Incorporating a collaborative web-based virtual laboratory in an undergraduate bioinformatics course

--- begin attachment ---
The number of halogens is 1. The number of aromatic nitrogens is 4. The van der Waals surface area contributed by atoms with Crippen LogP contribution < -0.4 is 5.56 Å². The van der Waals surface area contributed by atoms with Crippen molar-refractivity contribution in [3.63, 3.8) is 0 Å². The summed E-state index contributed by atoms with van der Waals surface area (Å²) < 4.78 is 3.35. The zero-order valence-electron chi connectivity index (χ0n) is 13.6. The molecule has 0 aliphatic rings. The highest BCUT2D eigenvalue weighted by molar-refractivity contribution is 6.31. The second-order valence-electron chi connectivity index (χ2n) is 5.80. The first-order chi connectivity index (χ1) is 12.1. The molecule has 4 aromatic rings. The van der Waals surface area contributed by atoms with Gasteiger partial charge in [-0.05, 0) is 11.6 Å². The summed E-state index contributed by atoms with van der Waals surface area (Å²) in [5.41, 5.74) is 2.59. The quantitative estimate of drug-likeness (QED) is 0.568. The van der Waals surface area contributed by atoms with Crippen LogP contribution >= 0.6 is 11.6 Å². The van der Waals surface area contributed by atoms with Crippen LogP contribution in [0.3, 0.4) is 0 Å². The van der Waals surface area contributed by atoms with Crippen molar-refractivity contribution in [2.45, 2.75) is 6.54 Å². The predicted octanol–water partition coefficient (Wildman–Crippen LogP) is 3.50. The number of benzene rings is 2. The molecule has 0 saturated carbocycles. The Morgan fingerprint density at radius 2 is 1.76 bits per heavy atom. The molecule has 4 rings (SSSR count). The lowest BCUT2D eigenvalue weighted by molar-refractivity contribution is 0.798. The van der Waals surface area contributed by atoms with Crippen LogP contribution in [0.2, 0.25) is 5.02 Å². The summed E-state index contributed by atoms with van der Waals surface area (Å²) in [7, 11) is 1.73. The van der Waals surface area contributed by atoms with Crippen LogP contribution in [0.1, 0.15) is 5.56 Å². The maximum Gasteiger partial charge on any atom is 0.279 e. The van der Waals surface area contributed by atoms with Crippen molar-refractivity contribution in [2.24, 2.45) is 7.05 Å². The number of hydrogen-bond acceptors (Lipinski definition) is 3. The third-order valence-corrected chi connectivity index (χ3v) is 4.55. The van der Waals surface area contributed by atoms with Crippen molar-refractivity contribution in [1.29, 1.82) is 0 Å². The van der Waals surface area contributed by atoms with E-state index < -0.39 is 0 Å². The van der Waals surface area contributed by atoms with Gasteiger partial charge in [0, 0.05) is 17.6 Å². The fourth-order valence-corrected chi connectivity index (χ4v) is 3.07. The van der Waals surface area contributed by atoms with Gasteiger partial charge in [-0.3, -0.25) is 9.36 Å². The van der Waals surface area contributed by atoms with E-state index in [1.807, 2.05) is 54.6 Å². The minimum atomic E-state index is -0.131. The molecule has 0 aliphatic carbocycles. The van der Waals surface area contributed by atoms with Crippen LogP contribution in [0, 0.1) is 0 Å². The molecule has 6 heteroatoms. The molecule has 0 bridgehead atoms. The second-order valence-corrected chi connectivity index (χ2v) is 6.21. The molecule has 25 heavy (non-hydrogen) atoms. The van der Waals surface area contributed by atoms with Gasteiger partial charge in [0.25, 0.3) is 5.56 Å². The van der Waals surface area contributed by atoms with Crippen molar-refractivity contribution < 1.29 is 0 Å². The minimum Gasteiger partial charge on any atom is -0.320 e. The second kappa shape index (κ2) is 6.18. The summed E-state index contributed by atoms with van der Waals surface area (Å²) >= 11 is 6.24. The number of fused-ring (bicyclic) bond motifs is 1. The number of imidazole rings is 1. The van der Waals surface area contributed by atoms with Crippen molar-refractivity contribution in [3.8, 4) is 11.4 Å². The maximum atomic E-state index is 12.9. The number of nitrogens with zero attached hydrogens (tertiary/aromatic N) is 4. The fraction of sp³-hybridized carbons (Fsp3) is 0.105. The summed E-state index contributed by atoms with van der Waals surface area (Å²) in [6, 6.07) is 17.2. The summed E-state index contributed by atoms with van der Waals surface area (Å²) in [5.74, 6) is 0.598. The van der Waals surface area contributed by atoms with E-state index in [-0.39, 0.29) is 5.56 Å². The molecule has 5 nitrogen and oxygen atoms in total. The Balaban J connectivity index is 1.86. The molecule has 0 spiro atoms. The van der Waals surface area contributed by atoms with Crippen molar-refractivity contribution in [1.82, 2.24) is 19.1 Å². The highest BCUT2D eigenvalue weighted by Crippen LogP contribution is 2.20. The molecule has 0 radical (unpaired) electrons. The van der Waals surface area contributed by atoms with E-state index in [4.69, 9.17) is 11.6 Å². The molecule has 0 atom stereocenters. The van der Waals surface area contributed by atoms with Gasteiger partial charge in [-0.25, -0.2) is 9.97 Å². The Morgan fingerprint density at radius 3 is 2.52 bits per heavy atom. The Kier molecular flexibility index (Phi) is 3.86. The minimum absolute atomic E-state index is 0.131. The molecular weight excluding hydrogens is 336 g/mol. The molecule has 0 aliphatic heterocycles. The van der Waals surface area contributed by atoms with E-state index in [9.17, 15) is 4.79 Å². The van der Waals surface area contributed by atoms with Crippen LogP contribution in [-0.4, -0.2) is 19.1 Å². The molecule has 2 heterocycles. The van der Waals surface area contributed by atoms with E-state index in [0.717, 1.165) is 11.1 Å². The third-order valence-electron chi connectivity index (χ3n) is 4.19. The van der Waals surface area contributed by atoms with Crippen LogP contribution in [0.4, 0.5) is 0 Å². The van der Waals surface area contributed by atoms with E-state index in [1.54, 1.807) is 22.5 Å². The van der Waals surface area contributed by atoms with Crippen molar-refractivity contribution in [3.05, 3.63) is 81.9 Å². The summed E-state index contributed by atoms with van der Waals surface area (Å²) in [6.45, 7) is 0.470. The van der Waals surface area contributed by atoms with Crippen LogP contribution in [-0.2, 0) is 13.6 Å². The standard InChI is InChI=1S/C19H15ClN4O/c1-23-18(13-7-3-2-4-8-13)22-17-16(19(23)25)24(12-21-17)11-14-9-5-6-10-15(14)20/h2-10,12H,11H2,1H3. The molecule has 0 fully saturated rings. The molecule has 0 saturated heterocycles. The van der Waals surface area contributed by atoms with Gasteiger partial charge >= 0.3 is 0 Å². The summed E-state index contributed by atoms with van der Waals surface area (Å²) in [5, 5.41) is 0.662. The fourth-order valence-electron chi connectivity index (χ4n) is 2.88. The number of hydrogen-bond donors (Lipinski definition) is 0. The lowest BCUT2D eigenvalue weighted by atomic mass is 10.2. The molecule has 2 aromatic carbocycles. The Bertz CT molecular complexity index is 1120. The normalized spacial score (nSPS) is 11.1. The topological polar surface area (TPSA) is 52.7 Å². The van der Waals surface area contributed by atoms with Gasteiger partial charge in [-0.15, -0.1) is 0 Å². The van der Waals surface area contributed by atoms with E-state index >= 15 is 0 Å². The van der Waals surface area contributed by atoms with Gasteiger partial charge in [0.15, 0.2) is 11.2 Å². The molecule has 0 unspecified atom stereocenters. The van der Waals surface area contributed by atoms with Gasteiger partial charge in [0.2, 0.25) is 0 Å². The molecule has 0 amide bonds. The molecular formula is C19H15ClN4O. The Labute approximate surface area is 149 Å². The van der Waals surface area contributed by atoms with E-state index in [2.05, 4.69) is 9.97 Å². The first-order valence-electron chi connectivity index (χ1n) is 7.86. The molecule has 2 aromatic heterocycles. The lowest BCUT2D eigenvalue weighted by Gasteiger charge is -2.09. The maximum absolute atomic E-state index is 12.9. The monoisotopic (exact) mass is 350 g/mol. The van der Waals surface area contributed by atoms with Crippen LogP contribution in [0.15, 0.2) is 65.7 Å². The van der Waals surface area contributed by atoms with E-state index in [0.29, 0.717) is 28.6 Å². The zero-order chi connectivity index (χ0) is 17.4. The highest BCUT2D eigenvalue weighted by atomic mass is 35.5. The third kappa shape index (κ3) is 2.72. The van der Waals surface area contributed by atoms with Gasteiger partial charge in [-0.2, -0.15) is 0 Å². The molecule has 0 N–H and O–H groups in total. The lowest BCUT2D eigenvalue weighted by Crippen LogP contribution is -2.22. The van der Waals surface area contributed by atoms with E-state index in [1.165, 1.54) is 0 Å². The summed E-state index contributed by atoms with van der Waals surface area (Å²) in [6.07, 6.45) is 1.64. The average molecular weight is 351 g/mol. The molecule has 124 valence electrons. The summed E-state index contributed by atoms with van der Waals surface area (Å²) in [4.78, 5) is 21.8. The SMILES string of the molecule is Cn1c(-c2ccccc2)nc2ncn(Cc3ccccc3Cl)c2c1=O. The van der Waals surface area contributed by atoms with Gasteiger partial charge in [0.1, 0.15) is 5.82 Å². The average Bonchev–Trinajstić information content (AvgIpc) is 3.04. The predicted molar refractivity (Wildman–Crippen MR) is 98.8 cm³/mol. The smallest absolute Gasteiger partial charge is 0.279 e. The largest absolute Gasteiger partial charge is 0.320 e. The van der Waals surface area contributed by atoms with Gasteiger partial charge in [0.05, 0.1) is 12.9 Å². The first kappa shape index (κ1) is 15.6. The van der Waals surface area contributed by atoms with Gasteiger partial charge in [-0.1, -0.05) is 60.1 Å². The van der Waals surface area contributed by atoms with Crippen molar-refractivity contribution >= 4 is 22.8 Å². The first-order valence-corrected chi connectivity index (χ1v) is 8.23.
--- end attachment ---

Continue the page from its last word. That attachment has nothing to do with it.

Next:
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<ul><li><p>Article</p><p>Incorporating a CollaborativeWeb-Based Virtual Laboratory in anUndergraduate Bioinformatics Course</p><p>Received for publication, October 6, 2009, and in revised form, October 29, 2009</p><p>DavidWeisman*</p><p>Department of Biology, University of Massachusetts Boston, Boston, Massachusetts 02125</p><p>Face-to-face bioinformatics courses commonly include a weekly, in-person computer lab to facilitate activelearning, reinforce conceptual material, and teach practical skills. Similarly, fully-online bioinformatics coursesemploy hands-on exercises to achieve these outcomes, although students typically perform this work offsite.Combining a face-to-face lecture course with a web-based virtual laboratory presents new opportunities forcollaborative learning of the conceptual material, and for fostering peer support of technical bioinformaticsquestions. To explore this combination, an in-person lecture-only undergraduate bioinformatics course wasaugmented with a remote web-based laboratory, and tested with a large class. This study hypothesized thatthe collaborative virtual lab would foster active learning and peer support, and tested this hypothesis by con-ducting a student survey near the end of the semester. Respondents broadly reported strong benets from theonline laboratory, and strong benets from peer-provided technical support. In comparison with traditional in-person teaching labs, students preferred the virtual lab by a factor of two. Key aspects of the course architec-ture and design are described to encourage further experimentation in teaching collaborative online bioinfor-matics laboratories.</p><p>Keywords: Collaborative learning, bioinformatics, molecular evolution, online education, virtual laboratory, studentpeer review, web-enhanced, NCBI.</p><p>As bioinformatics has become a standard tool of scienticinquiry, application-oriented bioinformatics courses havebecome routine offerings at the undergraduate level [14].These classes typically integrate a face-to-face lecture witha weekly teaching laboratory, following the traditional para-digm used in courses such as cell biology, genetics, and bio-chemistry. As with wet-lab training, the bioinformatics labo-ratory reinforces the conceptual course content and pro-vides a broadly-applicable practical skill set. Commonly intraining labs, the class divides into small groups that performan exercise, implicitly creating an informal collaborativelearning environment.In distance education bioinformatics courses, the labora-</p><p>tory paradigm has been moved to an online setting [57],taking advantage of web-based learning tools. Whenthoughtfully applied, these technologies can foster a richeducational experience and encourage collaborative learn-ing. However, despite the web-centric nature of bioinfor-matics itself, and despite the wide availability of web-basedlearning environments, face-to-face bioinformatics courseshave retained the traditional on-site teaching laboratory.Combining the strengths of an in-person lecture with aremote web-based laboratory presents a new opportunity toimprove bioinformatics education.</p><p>An upper-level undergraduate, face-to-face, lecture-onlybioinformatics course has been taught at the University ofMassachusetts Boston since 2003. As part of a comprehen-sive course redesign, we hypothesized that students wouldbenet from the addition of a web-enhanced, collaborative,virtual laboratory. To study this hypothesis, the course wasaugmented with a substantive and required online compo-nent, and student opinion data was collected near the end ofthe semester. The experiment had several subcomponents:to test whether collaborative learning was practical in anonline bioinformatics lab, to test whether student groupscould provide peer support for routine questions regardingbioinformatics tools, and to compare the virtual lab with pre-vious experiences in physical labs. This article describes thearchitecture of the course, reports quantitative and qualita-tive student data, and provides suggestions for teaching avirtual laboratory in similar bioinformatics classes.</p><p>COURSE OVERVIEW, CONTENT, ANDMETHODOLOGY</p><p>The bioinformatics course is offered through the UMassBoston Department of Biology and is targeted primarily toupper-level biology undergraduates. The prerequisites are atwo-semester introductory biology sequence, a one-semes-ter genetics course, general chemistry, and college-levelalgebra. The experimental course ran during Spring 2009with one instructor and no teaching assistants. Of the 50 stu-dents initially enrolled, 48 remained after the add/drop date,and of those, ve withdrew. The 43 students who completed</p><p>*To whom correspondence should be addressed. E-mail: David.Weisman@ acm.org</p><p>DOI 10.1002/bmb.20368 This paper is available on line at http://www.bambed.org4</p><p>Q 2010 by The International Union of Biochemistry andMolecular Biology BIOCHEMISTRYANDMOLECULARBIOLOGYEDUCATIONVol. 38, No. 1, pp. 49, 2010</p></li><li><p>the course had majors of BS-Biology (n 37), BS-Biochem-istry (1), MS-Biology (1), BA-Anthropology (1), BA-Psychol-ogy (1), and unknown (2). The class breakdown was eightjuniors, 34 seniors, and one rst-year graduate student.Three strong unifying themes provide a coherent and cen-</p><p>tral framework of the course, and these themes echo andinterplay constantly throughout the semester. First, studentslearn about mechanisms of molecular evolution, and howselection frequently conserves sequence, structure, andfunction. At this point in their education, students have brieyencountered these ideas in their introductory biology andgenetics classes, but most have not internalized that molec-ular-level evolution is a pillar of modern biology. In thisregard, the course is effectively a primer in the theory andpractical consequences of molecular evolution. The secondrecurring theme describes the exponentially-growing volumeof biological sequence data, including its curation, storage,and retrieval. The course stresses the enormity and value ofthis resource, and how sequence data provides a direct win-dow into molecular evolution. The nal theme is the richnessand practical value of cross-linked data, for example, howhuman diseases and drug targets are found in research liter-ature, how research literature links with gene sequences,how gene sequences link with homologues and proteindomains, and how protein domains link with structural data.Using this conceptual framework, the course covers stand-ard introductory bioinformatics topics including PubMed,Online Mendelian Inheritance in Man (OMIM), GenBank,sequence curation and RefSeq, local alignment andsequence database searching, multiple sequence alignment,substitution matrices, phylogeny, gene feature prediction,protein domain architecture, protein modeling and visualiza-tion, and systems biology. Mathematics and computer sci-ence are not emphasized, although the lecture introducesrudiments of probability, statistical inference, and distancemeasure in high-dimensional space, as well as the notions ofcomputational intractability and heuristic algorithms.The virtual laboratory was conducted over Blackboard</p><p>Vista (http://www.blackboard.com/). At the beginning of thesemester, the class of 50 divided into 10 lab groups of vestudents each. A group size of ve was chosen to create acritical mass that fosters meaningful collaboration, whileavoiding the diffuse impersonality of a much larger group. Asis common in wet-lab courses, students chose their owngroups and retained their group membership over the se-mester. Because web-enhanced collaborative learning wasnew to most students, the instructor conveyed strongexpectations of active participation throughout the semester.Both in the syllabus and in lecture, students were informedthat 25% of the nal course grade represented the qualityand quantity of online collaboration, and a detailed gradingrubric was also provided. Collaborations occurred withinBlackboard Vista threaded group discussions; journal andblog software was not employed.Students could read and post messages within their spe-</p><p>cic online group but could not access discussions in othergroups. In addition to their private groups, everyone was alsoenrolled in a single class-wide group that was frequently usedfor clarifying lecture concepts and helping with bioinformaticstools. Instead of privately e-mailing the instructor, studentswere strongly encouraged to use the class-wide group for all</p><p>topics of general interest. Because multiple students oftenhave nearly identical questions, this tactic likely reduced thevolume of redundant instructor e-mails and redundant ofcehour tutoring sessions. A tight feedback loop occurred as theinstructor monitored discussion groups for gaps in compre-hension, and addressed these gaps in the next lecture.Two major course components were conducted within the</p><p>virtual laboratory: weekly laboratory assignments, and sev-eral cycles of peer review of the nal project. As in a tradi-tional class, the weekly laboratory assignments were closelycoupled to the lecture topics. Lab cycles ran Friday-to-Fri-day and had the following steps:</p><p>1. Each student ran a bioinformatics experiment.Depending on the particular assignment, experimentswere identical for all students, or were varied by the in-structor in specic ways, or were varied based on stu-dents nal project topics.</p><p>2. Each student posted initial ndings and interpretedtheir results. Students were required to post by mid-week to facilitate substantive collaboration during theremainder of the week.</p><p>3. The group discussed the ndings and interpreted theresults.</p><p>4. Each student was graded for the experimentalapproach and results, as well as for collaboration inthe online discussion.</p><p>The lab exercises were similar to those used for conven-tional bioinformatics homework, although enhanced to facili-tate group discussions. For example, everyone ran a BLASTfor a single assigned gene, but each student chose analtered set of query parameters. Options included searchingby mRNA or amino-acid sequence, changing the substitu-tion matrix, altering gap penalties, specifying a database,and choosing a search algorithm. Students posted theirresults, and collectively interpreted the relationshipsbetween algorithm parameters and BLAST outputs. Stu-dents observed how various BLAST approaches wereappropriate for specic biological investigations.The virtual laboratory experiments were performed using</p><p>standard web-based bioinformatics tools and databases. Thebulk of the work was performed at NCBI, and students werealso encouraged to nd and explore other tools. Purchase ofbioinformatics software or services was not required. To intro-duce practical use of the tools, in-class demonstrations pro-vided a general overview of the experiment workow; how-ever, detailed, cookbook-style instructions were intentionallynot provided. Instead, students were taught to become self-sufcient in locating and reading bioinformatic tool documen-tation. In addition, students were strongly encouraged to asktheir online peers for help when encountering mechanicalproblems. This peer-support practice was designed toincrease active learning, foster collaboration, and reduce thetechnical support burden of the laboratory instructor.For the nal project, students produced a substantive writ-</p><p>ten report that described bioinformatic analyses of a gene.Students performed research and wrote their reports individ-ually, and each was also required to provide constructivefeedback to the peers in their group. The project began earlyin the semester, giving students an opportunity to experiencea broad-themed bioinformatic study that closely related to</p><p>5</p></li><li><p>the lectures and labs. As a rst step, after learning about</p><p>PubMed, review papers, OMIM, NCBI Bookshelf, and Gen-</p><p>Bank, each student found an interesting gene to study. Many</p><p>chose genes related to human diseases, often from an inter-</p><p>est in a medical career or from rsthand knowledge of</p><p>affected individuals. Several weekly lab assignments directly</p><p>supported the nal project by requiring specic analyses of</p><p>the students chosen gene. Overall, the nal project was</p><p>designed to maximize student engagement and learningthroughout the semester, to connect the major themes andunits of the course, to develop critical thinking and scienticwriting skills, and to assess individual performance.Milestones were required at specic dates, and are shown</p><p>as weeks from the beginning of the semester:</p><p> Week 4: Gene and topic choice, GenBank or Refseqaccession numbers for gene and protein, and briefreview of literature with citations</p><p> Week 11: Paper outline Week 13: Paper draft Week 14: Near-nal version Week 15: Final version to be graded</p><p>Following each checkpoint, students were required toread and provide constructive feedback on their peers post-ings. This peer review process had several goals: to exposestudents to a collaborative review practice common in aca-demia and industry; to raise the groups overall performancelevel; to prevent last minute surprises over project scope andexpectations; and to cross-pollinate ideas within the group.</p><p>RESULTS</p><p>Survey Results</p><p>To quantitatively test the hypothesis that the virtual labora-tory was benecial to learning bioinformatics, students werepolled two weeks before the end of the semester. Figure 1describes the resulting data. The rst group of questionsevaluates the benet of collaborative learning in the virtuallaboratory. Questions A and B measure benets of askingand answering online questions, respectively, and QuestionC measures the benets from passive observation. On thesepoints, the data broadly support the hypothesis that collabo-ration in the virtual lab was benecial. Question D examinedwhether students found their peers to be helpful in a techni-cal support role; the large majority of students found benetfrom this service.Question E asked whether students preferred a traditional</p><p>lab experience to the online lab. Based on the course pre-requisites, students had previously completed at least fourtraditional wet-lab courses. With that background, approxi-mately two-thirds preferred the virtual lab, and of those, thelarge majority strongly preferred the virtual lab. The responseto Question F supports the hypothesis that homework con-ducted within the virtual lab contributed towards learning thecourse conceptual material.As bioinformatics is an interdisciplinary eld and can be</p><p>taught from multiple perspectives, and given that this courseintentionally emphasized a biological perspective, QuestionG tests whether that emphasis successfully integrated bioin-formatics with core biological principles. To examine whetherthis emphasis corresponded with students interests, Ques-</p><p>tion H asked whether more mathematics and computer sci-ence should be taught. Responses to these queries indicatethat the course achieved its goals of presenting bioinfor-matics within a biological framework, and that this particularemphasis meshed with student interests.</p><p>Examples of Student Collaboration</p><p>To illust...</p></li></ul>